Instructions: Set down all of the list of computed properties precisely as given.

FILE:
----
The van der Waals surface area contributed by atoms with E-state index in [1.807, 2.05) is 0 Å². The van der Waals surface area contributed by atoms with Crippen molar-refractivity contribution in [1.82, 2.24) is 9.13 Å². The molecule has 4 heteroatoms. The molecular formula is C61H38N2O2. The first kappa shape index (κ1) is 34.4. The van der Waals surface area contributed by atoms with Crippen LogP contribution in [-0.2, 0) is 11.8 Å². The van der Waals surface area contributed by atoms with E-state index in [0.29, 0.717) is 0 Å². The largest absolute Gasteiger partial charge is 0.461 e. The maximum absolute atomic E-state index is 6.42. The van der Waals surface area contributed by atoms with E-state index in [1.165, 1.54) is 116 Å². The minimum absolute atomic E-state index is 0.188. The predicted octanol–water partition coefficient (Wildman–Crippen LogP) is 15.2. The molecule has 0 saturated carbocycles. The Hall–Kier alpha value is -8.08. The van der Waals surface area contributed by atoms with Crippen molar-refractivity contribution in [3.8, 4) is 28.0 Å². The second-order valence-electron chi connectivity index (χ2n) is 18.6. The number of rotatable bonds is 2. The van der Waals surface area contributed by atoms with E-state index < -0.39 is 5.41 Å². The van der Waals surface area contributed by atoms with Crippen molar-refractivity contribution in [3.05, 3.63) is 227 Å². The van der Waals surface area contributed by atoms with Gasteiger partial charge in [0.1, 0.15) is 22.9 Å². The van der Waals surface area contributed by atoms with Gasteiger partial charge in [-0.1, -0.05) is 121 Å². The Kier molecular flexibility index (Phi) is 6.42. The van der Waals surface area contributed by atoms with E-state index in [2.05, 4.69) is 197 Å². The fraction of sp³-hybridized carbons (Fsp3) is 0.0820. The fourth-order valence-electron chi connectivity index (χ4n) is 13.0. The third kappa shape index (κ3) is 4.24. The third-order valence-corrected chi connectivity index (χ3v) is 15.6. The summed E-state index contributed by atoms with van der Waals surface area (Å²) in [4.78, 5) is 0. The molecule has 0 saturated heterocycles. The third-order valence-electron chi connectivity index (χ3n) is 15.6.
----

The van der Waals surface area contributed by atoms with E-state index in [1.807, 2.05) is 0 Å². The van der Waals surface area contributed by atoms with Crippen molar-refractivity contribution in [1.82, 2.24) is 9.13 Å². The molecule has 4 heteroatoms. The molecular formula is C61H38N2O2. The first kappa shape index (κ1) is 34.4. The van der Waals surface area contributed by atoms with Crippen LogP contribution in [-0.2, 0) is 11.8 Å². The van der Waals surface area contributed by atoms with E-state index in [0.29, 0.717) is 0 Å². The largest absolute Gasteiger partial charge is 0.461 e. The maximum absolute atomic E-state index is 6.42. The van der Waals surface area contributed by atoms with E-state index in [1.165, 1.54) is 116 Å². The minimum absolute atomic E-state index is 0.188. The predicted octanol–water partition coefficient (Wildman–Crippen LogP) is 15.2. The molecule has 0 saturated carbocycles. The Hall–Kier alpha value is -8.08. The van der Waals surface area contributed by atoms with Crippen molar-refractivity contribution in [3.8, 4) is 28.0 Å². The second-order valence-electron chi connectivity index (χ2n) is 18.6. The number of rotatable bonds is 2. The van der Waals surface area contributed by atoms with E-state index < -0.39 is 5.41 Å². The van der Waals surface area contributed by atoms with Crippen molar-refractivity contribution in [3.05, 3.63) is 227 Å². The van der Waals surface area contributed by atoms with Gasteiger partial charge in [0.1, 0.15) is 22.9 Å². The van der Waals surface area contributed by atoms with Gasteiger partial charge in [-0.1, -0.05) is 121 Å². The Kier molecular flexibility index (Phi) is 6.42. The van der Waals surface area contributed by atoms with E-state index in [2.05, 4.69) is 197 Å². The fraction of sp³-hybridized carbons (Fsp3) is 0.0820. The fourth-order valence-electron chi connectivity index (χ4n) is 13.0. The third kappa shape index (κ3) is 4.24. The third-order valence-corrected chi connectivity index (χ3v) is 15.6. The summed E-state index contributed by atoms with van der Waals surface area (Å²) in [4.78, 5) is 0. The molecule has 0 saturated heterocycles. The third-order valence-electron chi connectivity index (χ3n) is 15.6.